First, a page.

DiM | “King of My Heart” by Kutless

disapproveCCM / COWO Edition.

February 23, 2017. Today we’ll be taking a look at “King of My Heart” by Kutless which currently sits at #20 on 20TheCountdownMagazine.

This week’s song seems to be an attempt at an evangelical “worship” song. It’s a love song of sorts aimed at wooing ourselves toward God in some respects and affirming the goodness of God. Well, we have to assume it’s aimed at God. Let’s listen to the song and then read through the lyric.

Video

Lyric (via KSBJ)

Let the King of my heart
Be the mountain where I run
The fountain I drink from
Oh He is my Song

Let the King of my heart
Be the shadow where I hide
The ransom for my life
Oh He is my Song

You are good, good, oh

Let the King of my heart
Be the wind inside my sails
The anchor in the waves
Oh He is my Song

Let the King of my heart
The fire inside my veins
The echo of my days
Oh He is my Song

You are good, good, oh

You’re never gonna let me down
When the night is holding on to me
You are holding on

Discussion

Okay, so let’s begin with the title phrase of this song, “King of my heart”. If you’ve been reading these DiM for a while, you’ll likely anticipate that I have a couple of concerns with this phrase. Firstly, are we aiming at perfection here or are we confessing what is? If we are confessing the condition of our hearts, then we must confess that our hearts are sinful, and that Christ isn’t the King of our hearts at all times. This is part of the paradox of the Christian life, where by faith we are saints yet by the flesh we are sinners. In our flesh we break the greatest commandment daily.

Matthew 22:36-40 (ESV) “Teacher, which is the great commandment in the Law?” And he said to him, “You shall love the Lord your God with all your heart and with all your soul and with all your mind. This is the great and first commandment. And a second is like it: You shall love your neighbor as yourself. On these two commandments depend all the Law and the Prophets.”

The verses of this song begin with the word “let”, so I’m thinking the writer’s intent is to sing this as an encouragement of the Law without asserting that our hearts no longer break the Greatest commandment. That would be a foolish assertion. Our hearts are wicked. The best way to consider the line in a Biblical light would be to consider the closing verse in Psalm 19, “Let the words of my mouth and the meditation of my heart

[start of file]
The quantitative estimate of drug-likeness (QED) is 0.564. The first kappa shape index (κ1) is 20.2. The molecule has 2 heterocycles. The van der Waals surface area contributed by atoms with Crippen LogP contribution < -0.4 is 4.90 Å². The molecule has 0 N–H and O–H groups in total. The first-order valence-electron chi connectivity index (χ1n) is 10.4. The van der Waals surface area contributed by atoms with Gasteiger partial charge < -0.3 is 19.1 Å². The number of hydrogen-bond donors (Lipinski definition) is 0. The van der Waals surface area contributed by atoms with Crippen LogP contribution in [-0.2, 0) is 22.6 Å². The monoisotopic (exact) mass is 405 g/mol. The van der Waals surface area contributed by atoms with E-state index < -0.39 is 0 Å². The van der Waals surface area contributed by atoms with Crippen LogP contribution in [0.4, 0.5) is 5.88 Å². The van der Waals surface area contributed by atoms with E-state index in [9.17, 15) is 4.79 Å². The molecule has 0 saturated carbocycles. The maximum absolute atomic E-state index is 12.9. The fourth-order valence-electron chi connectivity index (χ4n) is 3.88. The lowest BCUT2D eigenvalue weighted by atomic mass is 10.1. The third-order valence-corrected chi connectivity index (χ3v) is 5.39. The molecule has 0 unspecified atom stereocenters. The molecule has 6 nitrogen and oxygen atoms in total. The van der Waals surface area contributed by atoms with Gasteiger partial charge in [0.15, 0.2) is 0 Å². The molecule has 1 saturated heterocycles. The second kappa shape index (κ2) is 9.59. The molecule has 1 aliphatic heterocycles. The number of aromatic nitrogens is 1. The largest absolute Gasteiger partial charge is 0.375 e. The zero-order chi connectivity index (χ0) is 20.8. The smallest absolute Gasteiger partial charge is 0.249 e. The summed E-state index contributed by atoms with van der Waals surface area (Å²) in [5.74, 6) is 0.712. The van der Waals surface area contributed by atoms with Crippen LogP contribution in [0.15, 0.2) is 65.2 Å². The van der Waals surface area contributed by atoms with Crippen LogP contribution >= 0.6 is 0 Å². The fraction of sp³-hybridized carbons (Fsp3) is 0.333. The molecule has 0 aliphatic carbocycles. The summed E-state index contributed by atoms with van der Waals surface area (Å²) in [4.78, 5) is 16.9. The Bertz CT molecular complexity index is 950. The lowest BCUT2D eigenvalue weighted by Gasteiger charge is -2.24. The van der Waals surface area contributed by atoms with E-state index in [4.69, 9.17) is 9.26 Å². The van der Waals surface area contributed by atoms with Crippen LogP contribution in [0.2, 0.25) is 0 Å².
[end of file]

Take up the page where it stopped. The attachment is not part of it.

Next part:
be acceptable in your sight, O Lord, my rock and my redeemer. (Ps19:14 ESV)” This one verse speaks with far more clarity than what we’ll see in today’s song, but in the interest of giving the song its best construction, I think this is the form the writers where shooting for in the verses of the song.

The referent of the song has to be assumed by the listener. The “King of my heart” has to be assumed to be God, though He isn’t really described as such in Scripture. Christ is not clearly proclaimed in this song. This depiction of God as the “King of my heart” I think comes more from Finneyism than Scripture, the idea that “if we ask Jesus into our hearts and place Him on the Throne of our hearts” then we’ll be saved. I think I remember this illustrated by Bill Bright’s “4 spiritual Laws” pamphlets that get passed around in CRU (formerly known as Campus Crusade for Christ) in the picture of the “Christ-directed life” (ref). The confusion of Law and Gospel comes to the foreground when we talk about “making Christ the King on the throne of our hearts”. The Law of God says that this is Holy and Righteous, that Christ is our LORD and Savior. Christ is LORD regardless of how we feel about it, and even despite our wicked hearts. So, when the proclamation of “Christ as King of our Hearts” is presented as Gospel, we run into cognitive dissonance… we know that Scripture commands us to Love the LORD our God with all of our hearts, souls, and minds, yet that Law convicts us of our sin, the fact that we do not Love the LORD as we ought. When this Law is presented as a Gospel charge (do this and you’ll be saved) what Gospel can we turn to in order to save us from falling short of the Gospel that is being presented? That’s the problem with works-based righteousness… even when the works being cited are indeed biblical good works. The Gospel isn’t “make Jesus King of your heart”, nor is it “Love the Lord your God with all your heart, soul, and mind”… the Gospel is:

Romans 5:6-11 (ESV) For while we were still weak, at the right time Christ died for the ungodly. For one will scarcely die for a righteous person—though perhaps for a good person one would dare even to die— but God shows his love for us in that while we were still sinners, Christ died for us. Since, therefore, we have now been justified by his blood, much more shall we be saved by him from the wrath of God. For if while we were enemies we were reconciled to God by the death of his Son, much more, now that we are reconciled, shall we be saved by his life. More than that, we also rejoice in God through our Lord Jesus Christ, through whom we have now received reconciliation.

I do believe the writer(s) of this song are aiming at modeling Psalm 19:14, an encouragement to good works through faith in Christ Jesus; however, the lack of clarity in the message and some infusion of extra-biblical phrasing leaves the song too open for interpretation for my taste. It falls to the hearer to keep the overall meaning of this song Biblically sound. We see this a lot in CCM. I pray the industry gets back to clarity in proclaiming the Gospel of Jesus Christ. Let’s work through the stanzas of the song briefly.